Lightning strikes are an extremely rare phenomenon in the Arctic Circle – but as the global climate has begun to warm, these events have become more common. Just in 2019, lighting hit 483 kilometers (300 miles) of the North Pole, the northernmost instance on record. New research suggests that the amount of lighting is destined to double in the coming decades.
As reported in Nature Climate Change, researchers have modeled the occurrence of lightning strikes at higher latitudes and discovered that by the end of the century, these are expected to increase by about 100 percent.
"We projected how lightning in high-latitude boreal forests and Arctic tundra regions will change across North America and Eurasia," lead author Dr Yang Chen, from the University of California, Irvine, said in a statement. "The size of the lightning response surprised us because expected changes at mid-latitudes are much smaller."
The work looked at the changes in the frequency of lightning strikes in the northern regions of the Earth between 1986 and 2005. The team matched this to other climate factors, and saw a relationship between them. Using models looking at the future effects of the climate crisis, they created an expected rate of lightning in the northern hemisphere between 2081 and 2100. They saw that the further north you go, the more pronounced the increase in lighting strikes is.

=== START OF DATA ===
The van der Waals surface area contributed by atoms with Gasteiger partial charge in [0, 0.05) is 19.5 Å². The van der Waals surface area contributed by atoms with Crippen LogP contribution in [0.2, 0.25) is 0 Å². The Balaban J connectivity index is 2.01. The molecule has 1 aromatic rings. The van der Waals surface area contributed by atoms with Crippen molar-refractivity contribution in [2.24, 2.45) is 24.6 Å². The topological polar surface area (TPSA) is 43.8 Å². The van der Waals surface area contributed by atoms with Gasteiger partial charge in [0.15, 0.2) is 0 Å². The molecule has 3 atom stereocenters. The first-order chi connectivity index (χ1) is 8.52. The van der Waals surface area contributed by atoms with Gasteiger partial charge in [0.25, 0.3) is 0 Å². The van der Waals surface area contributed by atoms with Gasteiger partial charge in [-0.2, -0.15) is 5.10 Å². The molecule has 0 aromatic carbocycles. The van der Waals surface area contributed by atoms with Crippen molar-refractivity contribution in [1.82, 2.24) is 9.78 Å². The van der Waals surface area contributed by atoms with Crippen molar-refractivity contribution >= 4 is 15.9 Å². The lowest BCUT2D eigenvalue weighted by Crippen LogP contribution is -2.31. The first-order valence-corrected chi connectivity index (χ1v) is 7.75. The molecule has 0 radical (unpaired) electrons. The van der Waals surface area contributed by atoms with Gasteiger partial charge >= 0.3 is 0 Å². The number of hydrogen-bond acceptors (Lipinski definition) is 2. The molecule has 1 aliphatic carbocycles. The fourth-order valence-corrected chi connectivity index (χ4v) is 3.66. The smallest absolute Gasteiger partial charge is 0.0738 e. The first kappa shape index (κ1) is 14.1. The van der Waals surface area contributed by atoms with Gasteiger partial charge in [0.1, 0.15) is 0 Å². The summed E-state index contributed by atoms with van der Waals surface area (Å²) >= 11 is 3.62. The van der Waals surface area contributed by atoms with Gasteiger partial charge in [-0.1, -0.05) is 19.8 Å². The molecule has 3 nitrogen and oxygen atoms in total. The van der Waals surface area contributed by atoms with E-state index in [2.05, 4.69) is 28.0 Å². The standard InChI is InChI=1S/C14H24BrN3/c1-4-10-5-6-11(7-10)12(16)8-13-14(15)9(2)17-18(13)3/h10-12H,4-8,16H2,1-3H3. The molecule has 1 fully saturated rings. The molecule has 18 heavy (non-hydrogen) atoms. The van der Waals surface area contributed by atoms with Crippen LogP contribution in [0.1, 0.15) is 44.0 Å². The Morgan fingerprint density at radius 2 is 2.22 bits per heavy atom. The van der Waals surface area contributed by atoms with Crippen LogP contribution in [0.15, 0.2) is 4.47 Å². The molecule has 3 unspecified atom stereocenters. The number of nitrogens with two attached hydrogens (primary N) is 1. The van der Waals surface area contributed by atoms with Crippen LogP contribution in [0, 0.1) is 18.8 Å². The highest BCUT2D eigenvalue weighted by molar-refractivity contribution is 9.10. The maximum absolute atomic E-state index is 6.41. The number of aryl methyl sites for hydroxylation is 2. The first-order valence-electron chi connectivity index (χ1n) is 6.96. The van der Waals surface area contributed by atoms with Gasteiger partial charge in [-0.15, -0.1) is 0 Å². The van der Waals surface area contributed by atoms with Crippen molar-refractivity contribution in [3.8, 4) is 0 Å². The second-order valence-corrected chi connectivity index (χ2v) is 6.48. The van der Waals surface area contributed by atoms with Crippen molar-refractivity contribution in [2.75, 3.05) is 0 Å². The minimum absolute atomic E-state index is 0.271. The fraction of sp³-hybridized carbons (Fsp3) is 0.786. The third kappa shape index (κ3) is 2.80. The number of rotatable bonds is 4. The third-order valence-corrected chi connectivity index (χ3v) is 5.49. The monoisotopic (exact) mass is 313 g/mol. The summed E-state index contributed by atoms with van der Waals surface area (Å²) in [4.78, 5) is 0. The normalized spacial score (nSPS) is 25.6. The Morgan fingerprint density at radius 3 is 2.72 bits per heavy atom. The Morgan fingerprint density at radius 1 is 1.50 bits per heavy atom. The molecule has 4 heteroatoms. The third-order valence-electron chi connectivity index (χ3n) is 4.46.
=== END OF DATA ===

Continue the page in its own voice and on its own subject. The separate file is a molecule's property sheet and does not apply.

The starting point of this research was not exactly lighting, but wildfires. In particular, the team looked at the wildfire events in 2015 in Alaska. That year, 5.1 million acres of tundras and forests burned in an incredible 770 fires – one of the worst years on record for the State.
"2015 was an exceptional fire year because of a record number of fire starts," added co-author James Randerson, a professor in UCI's Department of Earth System Science. "One thing that got us thinking was that lightning was responsible for the record-breaking number of fires."
The link between lightning and wildfires is concerning for many reasons. A large swathe of soil in the Arctic circle is permafrost, perennially frozen ground that stores a lot of organic carbon, which is now at risk of thawing due to many factors. Lightning and drier conditions increase the chances of wildfires. This leads to more permafrost melting, more carbon dioxide and methane released into the atmosphere, which will increase global warming. And according to this work, that increases the frequency of lightning. It is a worrying vicious cycle.
The team hopes that their model will lead to more monitoring of lightning strikes and wildfires in the Arctic.